Stemler Participates in CTNext’s Entrepreneurship Retreat
Steve Stemler, associate professor of psychology, participated in the High Value Talents and Innovators’ Entrepreneurship Retreat Oct. 26-27 on campus. The new industry-academic initiative, supported by the CTNext Higher Education Entrepreneurship and Innovation Fund works to increase entrepreneurial education and output among the state’s top researchers. The event was sponsored by Wesleyan’s Patricelli Center for Social Entrepreneurship.
Stemler joined faculty and researchers from the University of Connecticut, Unilever, Quinnipiac University, and The Jackson Laboratory at the retreat. Stemler attended the retreat to learn how his research on testing could have potential real-world applications. He also had many students come up with projects in his Psychological Measurement course that could result in important commercial ventures.
Activities included a combination of instructor talks, attendee presentations, active interactions between participants, and a customer discovery, where participants explored potential product-market fit and a wider business model. Faculty received targeted training modules to help attract and retain high-value researchers and were encouraged to engage in Connecticut’s growing innovation and entrepreneurship ecosystem. The goal of the initiative is to increase the number of successful ventures coming out of universities in the state; launch new products and/or business lines with corporate partners; attract investment and partnership deals for these startups and products; and improve the entrepreneurial ecosystems at these institutions to better attract and retain researchers.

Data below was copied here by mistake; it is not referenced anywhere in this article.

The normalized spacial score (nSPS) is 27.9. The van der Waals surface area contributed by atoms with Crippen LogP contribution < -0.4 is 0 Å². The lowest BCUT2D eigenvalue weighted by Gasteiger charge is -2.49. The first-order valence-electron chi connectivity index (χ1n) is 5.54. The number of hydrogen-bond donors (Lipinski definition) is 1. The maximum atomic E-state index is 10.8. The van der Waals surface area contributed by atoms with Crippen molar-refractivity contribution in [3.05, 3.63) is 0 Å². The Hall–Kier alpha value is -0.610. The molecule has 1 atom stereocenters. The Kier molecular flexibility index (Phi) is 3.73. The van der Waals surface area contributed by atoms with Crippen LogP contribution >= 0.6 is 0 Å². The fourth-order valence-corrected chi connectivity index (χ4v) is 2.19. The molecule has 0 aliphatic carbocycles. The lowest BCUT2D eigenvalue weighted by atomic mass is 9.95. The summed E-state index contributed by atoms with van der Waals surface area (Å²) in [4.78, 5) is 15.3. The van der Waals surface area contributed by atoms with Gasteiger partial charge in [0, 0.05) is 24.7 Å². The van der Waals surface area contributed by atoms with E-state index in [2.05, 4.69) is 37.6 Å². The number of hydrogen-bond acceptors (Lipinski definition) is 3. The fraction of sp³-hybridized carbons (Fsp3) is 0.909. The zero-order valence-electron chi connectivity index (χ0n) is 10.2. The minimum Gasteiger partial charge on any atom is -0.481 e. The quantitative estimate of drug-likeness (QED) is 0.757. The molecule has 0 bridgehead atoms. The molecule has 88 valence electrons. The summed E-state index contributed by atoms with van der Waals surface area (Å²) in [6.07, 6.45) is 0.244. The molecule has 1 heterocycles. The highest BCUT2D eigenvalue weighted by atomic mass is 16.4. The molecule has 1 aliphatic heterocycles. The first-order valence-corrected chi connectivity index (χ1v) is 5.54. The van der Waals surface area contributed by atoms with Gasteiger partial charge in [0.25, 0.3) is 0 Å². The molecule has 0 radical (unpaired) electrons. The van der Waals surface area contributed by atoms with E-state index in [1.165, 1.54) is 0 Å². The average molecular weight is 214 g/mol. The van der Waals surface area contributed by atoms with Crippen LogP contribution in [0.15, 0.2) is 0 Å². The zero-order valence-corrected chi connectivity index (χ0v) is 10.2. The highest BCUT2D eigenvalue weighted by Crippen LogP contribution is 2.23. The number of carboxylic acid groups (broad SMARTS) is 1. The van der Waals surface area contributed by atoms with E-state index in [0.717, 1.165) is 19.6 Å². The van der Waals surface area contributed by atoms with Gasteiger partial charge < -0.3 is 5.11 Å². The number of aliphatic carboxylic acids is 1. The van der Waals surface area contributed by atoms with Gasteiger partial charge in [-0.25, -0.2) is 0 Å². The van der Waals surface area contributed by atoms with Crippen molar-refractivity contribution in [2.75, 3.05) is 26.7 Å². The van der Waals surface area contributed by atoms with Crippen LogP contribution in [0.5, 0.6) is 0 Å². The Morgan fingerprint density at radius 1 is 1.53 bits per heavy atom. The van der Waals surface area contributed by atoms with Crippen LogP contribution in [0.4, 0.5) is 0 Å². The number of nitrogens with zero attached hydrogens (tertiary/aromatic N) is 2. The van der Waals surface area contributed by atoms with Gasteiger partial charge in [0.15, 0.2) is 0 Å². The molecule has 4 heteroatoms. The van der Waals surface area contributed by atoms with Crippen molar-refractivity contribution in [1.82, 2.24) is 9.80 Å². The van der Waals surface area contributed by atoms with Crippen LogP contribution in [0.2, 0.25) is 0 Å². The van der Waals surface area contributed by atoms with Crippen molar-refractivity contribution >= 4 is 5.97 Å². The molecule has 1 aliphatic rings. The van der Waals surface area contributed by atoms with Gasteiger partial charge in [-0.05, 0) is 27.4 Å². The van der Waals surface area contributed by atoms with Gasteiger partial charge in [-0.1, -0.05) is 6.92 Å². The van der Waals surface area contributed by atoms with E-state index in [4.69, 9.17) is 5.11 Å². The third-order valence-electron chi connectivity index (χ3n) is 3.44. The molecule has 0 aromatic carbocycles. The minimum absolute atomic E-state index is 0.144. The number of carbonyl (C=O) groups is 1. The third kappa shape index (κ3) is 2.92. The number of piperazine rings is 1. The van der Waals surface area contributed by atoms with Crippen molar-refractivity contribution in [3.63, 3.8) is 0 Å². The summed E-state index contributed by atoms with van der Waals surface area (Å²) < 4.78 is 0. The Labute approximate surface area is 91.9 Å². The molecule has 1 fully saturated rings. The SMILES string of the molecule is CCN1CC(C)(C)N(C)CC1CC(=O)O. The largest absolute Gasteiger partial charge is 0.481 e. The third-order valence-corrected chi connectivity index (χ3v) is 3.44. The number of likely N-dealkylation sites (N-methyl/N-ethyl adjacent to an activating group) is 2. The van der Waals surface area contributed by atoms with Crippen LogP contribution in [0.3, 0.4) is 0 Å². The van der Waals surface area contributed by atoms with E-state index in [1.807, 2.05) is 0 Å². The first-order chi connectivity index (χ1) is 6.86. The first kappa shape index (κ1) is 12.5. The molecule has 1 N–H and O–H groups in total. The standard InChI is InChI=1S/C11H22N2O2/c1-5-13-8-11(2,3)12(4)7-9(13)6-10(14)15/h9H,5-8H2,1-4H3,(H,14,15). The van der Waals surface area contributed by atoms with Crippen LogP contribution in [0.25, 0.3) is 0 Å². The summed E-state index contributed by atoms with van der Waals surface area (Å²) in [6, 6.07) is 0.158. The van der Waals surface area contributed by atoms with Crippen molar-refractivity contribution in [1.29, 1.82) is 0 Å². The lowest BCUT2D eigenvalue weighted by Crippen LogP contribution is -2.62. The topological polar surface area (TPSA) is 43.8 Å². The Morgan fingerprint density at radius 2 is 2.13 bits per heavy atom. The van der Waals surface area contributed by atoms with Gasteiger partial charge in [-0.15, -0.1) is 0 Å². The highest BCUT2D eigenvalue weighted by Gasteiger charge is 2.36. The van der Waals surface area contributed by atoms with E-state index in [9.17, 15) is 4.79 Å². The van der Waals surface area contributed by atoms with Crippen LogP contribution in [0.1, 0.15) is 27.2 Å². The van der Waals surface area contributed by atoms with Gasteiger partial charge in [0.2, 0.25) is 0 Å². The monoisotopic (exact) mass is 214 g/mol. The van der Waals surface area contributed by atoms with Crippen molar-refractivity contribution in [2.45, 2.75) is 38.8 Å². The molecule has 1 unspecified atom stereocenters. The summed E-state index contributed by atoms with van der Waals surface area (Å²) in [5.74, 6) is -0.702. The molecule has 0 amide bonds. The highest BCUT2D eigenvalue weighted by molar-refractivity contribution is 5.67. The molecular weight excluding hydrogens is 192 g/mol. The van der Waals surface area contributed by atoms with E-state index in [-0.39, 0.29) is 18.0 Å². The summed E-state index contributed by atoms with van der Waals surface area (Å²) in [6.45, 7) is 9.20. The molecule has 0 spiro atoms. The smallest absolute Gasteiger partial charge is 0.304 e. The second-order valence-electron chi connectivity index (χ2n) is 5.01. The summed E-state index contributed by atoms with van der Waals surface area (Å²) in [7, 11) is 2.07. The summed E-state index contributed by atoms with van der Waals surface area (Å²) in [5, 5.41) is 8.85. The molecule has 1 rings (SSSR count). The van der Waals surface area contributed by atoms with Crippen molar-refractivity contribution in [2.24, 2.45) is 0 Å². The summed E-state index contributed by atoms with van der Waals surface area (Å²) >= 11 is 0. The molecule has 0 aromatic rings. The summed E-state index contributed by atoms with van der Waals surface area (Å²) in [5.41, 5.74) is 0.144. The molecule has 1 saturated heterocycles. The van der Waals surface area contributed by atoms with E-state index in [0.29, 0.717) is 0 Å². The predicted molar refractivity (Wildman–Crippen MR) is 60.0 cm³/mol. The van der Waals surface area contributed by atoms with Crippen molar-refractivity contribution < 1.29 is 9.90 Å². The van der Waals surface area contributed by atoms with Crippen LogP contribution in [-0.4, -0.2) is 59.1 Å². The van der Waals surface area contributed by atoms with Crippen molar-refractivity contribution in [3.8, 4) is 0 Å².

“One thing I took away from the retreat is that as researchers we often get very excited about our own technological/research innovations and assume that people will immediately understand how it fills a need they have,” Stemler said. “I learned that in business ventures, you have to start by really understanding the needs of the people you think will be your potential customers. To do that, it is critically important to interview and really listen to a whole lot of people whom you think will be most interested in your innovation. What I found is that when we engage in that process, we often find that people we thought would find our innovation appealing actually have very different needs. But we can also walk away with more refined ideas for how to apply our innovation, practically communicate about it in a way that resonates with their needs, and which segments of the market will find our innovations useful and which will not.” (Photos by Preksha Sreewastav ’21)
For more information visit the CTNext Higher Education Initiative website.